Jakub Wujek

Jakub Wujek (1541 – 27 April 1597, son of Maciej Wujek) was a Polish Jesuit, religious writer, Doctor of Theology, Vice-Chancellor of the Vilnius Academy and translator of the Bible into Polish.

Jakub Wujek
Jakub Wujek.PNG
Born1541
Died27 April 1597 (aged 58)
NationalityPolish

He is well-known for his translation of the Bible into Polish: the Wujek Bible.

LifeEdit

He studied at the Cistercian School in Wągrowiec and continued with humanities and classical science studies in Silesia where he proved himself exceptionally talented, especially in languages. On his parents' advice he moved to Cracow from Silesia in 1558 and studied classics, where in 1559 he received a master's degree in Philosophy.

He began to teach at the bishop of Cracow's, Jakub Uchański, school in Cracow. When Uchanski was made Primate he sent Wujek to the Jesuit's College in Vienna. Here Wujek completed a master's degree in Philosophy and supplemented his philosophical studies with mathematical lectures and learning Greek.

In 1565 he joined the Jesuit Order in Vienna and after novitiate he began theological studies at Collegium Romanum where he received a doctor's degree. After two years in Rome he returned to Poland to Pułtusk, where he became a lecturer in Jesuits’ College. He was ordained a priest in 1568 in Pułtusk and from that moment he devoted himself the undertaking of preaching and writing. In 1571–1578 as Chancellor he organized the Jesuit College in Poznań. In 1578–1580 he was Chancellor of the Vilnius Academy. In 1579–1584 he founded the Jesuits province of Cluj in Transylvania and was the first Chancellor of the Cluj Academy.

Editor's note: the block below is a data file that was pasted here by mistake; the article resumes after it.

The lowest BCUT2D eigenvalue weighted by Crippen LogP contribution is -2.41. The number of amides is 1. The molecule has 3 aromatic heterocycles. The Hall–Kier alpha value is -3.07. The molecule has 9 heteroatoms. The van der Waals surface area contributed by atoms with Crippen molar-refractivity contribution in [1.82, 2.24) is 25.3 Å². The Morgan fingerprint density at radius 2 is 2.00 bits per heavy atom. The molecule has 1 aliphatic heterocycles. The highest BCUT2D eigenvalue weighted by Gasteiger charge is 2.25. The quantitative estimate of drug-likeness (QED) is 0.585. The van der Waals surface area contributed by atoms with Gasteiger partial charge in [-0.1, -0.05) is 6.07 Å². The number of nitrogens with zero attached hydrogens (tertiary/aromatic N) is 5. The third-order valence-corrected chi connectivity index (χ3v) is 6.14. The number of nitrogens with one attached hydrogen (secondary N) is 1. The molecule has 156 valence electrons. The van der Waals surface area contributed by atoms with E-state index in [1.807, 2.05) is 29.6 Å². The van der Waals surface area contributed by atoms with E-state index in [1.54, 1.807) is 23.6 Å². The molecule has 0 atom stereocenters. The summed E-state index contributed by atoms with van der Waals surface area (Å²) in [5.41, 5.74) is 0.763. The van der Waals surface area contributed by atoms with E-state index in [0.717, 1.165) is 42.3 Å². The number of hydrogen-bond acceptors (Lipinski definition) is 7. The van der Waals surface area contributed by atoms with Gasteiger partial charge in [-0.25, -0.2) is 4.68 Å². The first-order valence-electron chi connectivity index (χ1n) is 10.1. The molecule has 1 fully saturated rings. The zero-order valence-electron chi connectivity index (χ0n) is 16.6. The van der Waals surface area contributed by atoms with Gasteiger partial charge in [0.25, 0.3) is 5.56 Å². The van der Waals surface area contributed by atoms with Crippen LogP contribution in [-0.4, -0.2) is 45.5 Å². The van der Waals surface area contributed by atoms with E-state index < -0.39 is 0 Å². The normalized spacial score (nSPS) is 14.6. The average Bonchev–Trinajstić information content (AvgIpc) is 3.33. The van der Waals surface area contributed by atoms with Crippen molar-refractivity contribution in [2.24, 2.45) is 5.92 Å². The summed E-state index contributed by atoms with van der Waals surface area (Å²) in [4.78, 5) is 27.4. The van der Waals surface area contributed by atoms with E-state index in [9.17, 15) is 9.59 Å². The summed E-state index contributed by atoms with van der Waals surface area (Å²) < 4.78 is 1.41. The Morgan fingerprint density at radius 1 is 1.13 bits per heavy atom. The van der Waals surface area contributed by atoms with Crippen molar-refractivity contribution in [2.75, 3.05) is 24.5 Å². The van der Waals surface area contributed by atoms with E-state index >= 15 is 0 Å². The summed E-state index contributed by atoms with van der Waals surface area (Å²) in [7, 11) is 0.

Wujek published two books: Postylla katoliczna (Postylla catholica, 1573), Postylla mniejsza (Lesser Postilla), "Żywoty" (Lives), "Pasja" (Passion) and others.

In 1584 the authorities of the Society of Jesus commissioned Wujek to translate the Bible from Vulgate - St. Jerome's Latin translation of the Bible which was sanctioned by the Council of Trent as the official Bible of the Roman Catholic Church in 1546. The first official version of the Vulgate, known as the Sistine Vulgate, was published on Pope Sixtus V's recommendation in 1590 and was preceded by Sixtus V's bull "Aetenus Ille". A revised edition of this Vulgate, known as the Clementine Vulgate, was officially published along with the bull "Com Sacrorum" by pope Clement VIII in 1592.

Wujek's translation of the New Testament first appeared in 1593, complete with "teachings and warnings" regarding the Brest Bible and the Socinian versions of Symon Budny and Marcin Czechowic. Czechowic accused Wujek of plagiarism, and Marcin Łaszcz responded on Wujek's behalf.[1]

In terms of language, Wujek continued to write in his predecessors' style. His translation is precise and multilateral; its language is easy and clear whilst at the same time serious and dignified. Wujek's translation, known as the Wujek Bible, replaced the Leopolita Bible [pl] and served as the fundamental Polish Catholic translation for over three centuries.

Jakub Wujek was buried in the grounds of Saint Barbara's Church in Cracow.

ReferencesEdit

  1. ^ Marcin Łaszcz, "Recepta na plastr Czechowica".

External linksEdit